This blog post was written by both of us (Shonnie and Bruce). Shonnie’s words come from the diary she’s keeping for Gracelyn and are italicized and indented.
I awoke around 12:30 a.m. on Monday, September 6 with my first notable contractions. I was delighted to know that we were officially beginning your birth journey. For the next few hours I lay next to your Daddy as the contractions came and went. Around four o’clock (a.m.), however, I went into the nursery . . . Our two boy kitties—Desmond and Bandit—kept vigil with us, sleeping on the floor near the ottoman on which my legs rested.
When I woke later on, Daddy got up too and as he has all throughout this pregnancy, did everything he could to care for and comfort me. He made me creamy wheat cereal which would turn out to be the last solid food I would have.
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We decided to call Mayari (our birth doula) and say we were ready for her support, especially since contractions were about a minute long and five-or-so minutes apart. She arrived around 3:00 p.m. and was a great comfort. . . . Mayari and Bruce read me affirmations, walked with me, massaged me and did lots of other things to help you and me progress in this journey.
[ . . . ]
Around 8:00 p.m. or so, I decided I wanted to go to Mission, the hospital where you would be born. Daddy called Dr. Lisa (our physician), who talked with Mayari, and we decided to meet up around 9:00 p.m.
Shonnie’s labor progressed slowly—a long and arduous process. In addition, she was nauseous and couldn’t keep anything solid down, which lowered her energy level. According to this powerful, athletic woman who’s trained for and successfully completed several marathons and extremely challenging trail races, “It’s the hardest thing I’ve ever done . . . and the most rewarding.”
At Mission Hospital, Dr. Lisa continued checking Shonnie’s progress throughout the night. And while dilation and effacement were gradually increasing, getting to 10 cm. dilation and 100 percent effacement for birth to take place was still a somewhat distant goal.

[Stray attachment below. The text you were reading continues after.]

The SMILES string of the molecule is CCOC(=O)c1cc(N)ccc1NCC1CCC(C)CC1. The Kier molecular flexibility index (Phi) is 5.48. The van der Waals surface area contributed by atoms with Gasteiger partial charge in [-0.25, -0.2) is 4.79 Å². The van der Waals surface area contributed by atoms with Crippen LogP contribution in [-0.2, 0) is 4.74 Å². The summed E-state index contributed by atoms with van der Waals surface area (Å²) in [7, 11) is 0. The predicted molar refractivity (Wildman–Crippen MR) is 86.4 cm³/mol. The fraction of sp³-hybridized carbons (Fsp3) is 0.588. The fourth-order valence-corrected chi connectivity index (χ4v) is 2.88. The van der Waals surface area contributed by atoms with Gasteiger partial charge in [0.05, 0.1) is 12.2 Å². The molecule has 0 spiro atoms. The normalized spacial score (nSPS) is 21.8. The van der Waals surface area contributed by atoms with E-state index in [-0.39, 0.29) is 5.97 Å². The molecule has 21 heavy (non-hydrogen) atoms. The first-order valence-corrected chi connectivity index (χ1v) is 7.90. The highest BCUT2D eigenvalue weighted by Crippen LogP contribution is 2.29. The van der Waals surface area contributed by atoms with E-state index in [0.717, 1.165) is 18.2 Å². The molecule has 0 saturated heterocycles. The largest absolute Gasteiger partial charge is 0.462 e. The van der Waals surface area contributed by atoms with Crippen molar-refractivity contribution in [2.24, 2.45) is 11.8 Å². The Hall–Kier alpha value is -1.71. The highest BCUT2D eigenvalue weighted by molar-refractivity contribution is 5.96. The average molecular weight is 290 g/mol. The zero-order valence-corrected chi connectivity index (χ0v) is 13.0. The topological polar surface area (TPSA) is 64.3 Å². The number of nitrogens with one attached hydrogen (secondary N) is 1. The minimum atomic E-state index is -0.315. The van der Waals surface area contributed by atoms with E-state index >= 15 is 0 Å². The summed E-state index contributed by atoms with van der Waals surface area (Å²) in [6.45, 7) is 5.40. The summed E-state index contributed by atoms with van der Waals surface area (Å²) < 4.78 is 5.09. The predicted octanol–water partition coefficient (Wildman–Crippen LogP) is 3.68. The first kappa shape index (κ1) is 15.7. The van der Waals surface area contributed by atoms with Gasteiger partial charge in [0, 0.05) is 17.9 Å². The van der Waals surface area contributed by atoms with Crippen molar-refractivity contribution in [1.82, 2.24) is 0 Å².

Mayari filled the tub as your Daddy supported me to labor in bed. The water felt wonderful and I labored there for a couple of hours. I was able to get into different positions, including belly down, and labored with lots of vocalizing and visualizing . . . The nurses—first Pamela, then Sheila—were incredibly supportive too, providing coaching and encouragement right alongside your Daddy and Mayari.
I continued to have nausea and vomiting and by now it had been about 24 hours since I’d kept down any solid food. Exiting the tub, I was supported over to the bed where I collapsed shaking and shivering through my whole body. . . . I felt exhausted. When Dr. Lisa checked me again, I was closer, yet not making progress to match my efforts. At this point I felt truly overwhelmed. My body and spirit were working as hard as they knew how, yet I was afraid I couldn’t physically endure more labor with the nausea and lack of food.
It was really difficult for me as Shonnie’s contractions became more frequent and challenging to deal with, especially when she began to run out of energy. At this point I found myself silently but fervently praying to any deity that might listen—God, Allah, Yahweh, the Universe, Life, the Big Kahuna, whoever—“Please lighten Shonnie’s load and give some of it to me.” But, alas . . .
I wept unconsolably and told Dr. Lisa that I was afraid that the only way you (Gracelyn) could be born was by Caesarean. . . . Dr. Lisa comforted me and reminded us of some other tools we could use—an epidural to numb me from the waist down and allow me to get some much needed rest and pitocin to strengthen my contractions and get my cervix to fully open.
Dr. Lisa also told me how hard this process was for your Daddy, who wanted to do whatever was possible to ease my labor. Your Daddy and I held each other crying—in part for sadness in needing to use these drugs, in part for our love and unconditional support for each other, and in part for wanting to make the best decision for the three of us.
Though we’d planned to forego the assistance of drugs, the epidural allowed Shonnie to rest and gain the strength she’d need for the pushing stage. It’s clear to us that this was the proper course of action.
Progress began to take place more rapidly after the epidural and the pitocin were administered. In addition, Mayari and Sheila moved Shonnie into a position in the bed that encouraged our baby to move from a posterior position to an anterior position and, thus for baby to move more easily down the birth canal.
Finally all the pieces had come together, and I was almost completely dilated and fully effaced. As Dr. Lisa, Mayari, Sheila and your Daddy gathered around my hospital bed, Amazing Grace (by Judy Collins) played from our computer, and we all began to sing. It was a sacred time as we got ready to welcome you. The time was very near!
The birth itself was truly a sacred moment. Life bursting from the womb. And the expression on Shonnie’s face when we immediately placed Gracelyn on her belly . . . words can’t really express Shonnie’s passionate joy and delight. I realized and announced, “It’s a girl!” And once the umbilical cord had stopped pulsing, I cut it, allowing Shonnie to pull Gracelyn closer and embrace her fully.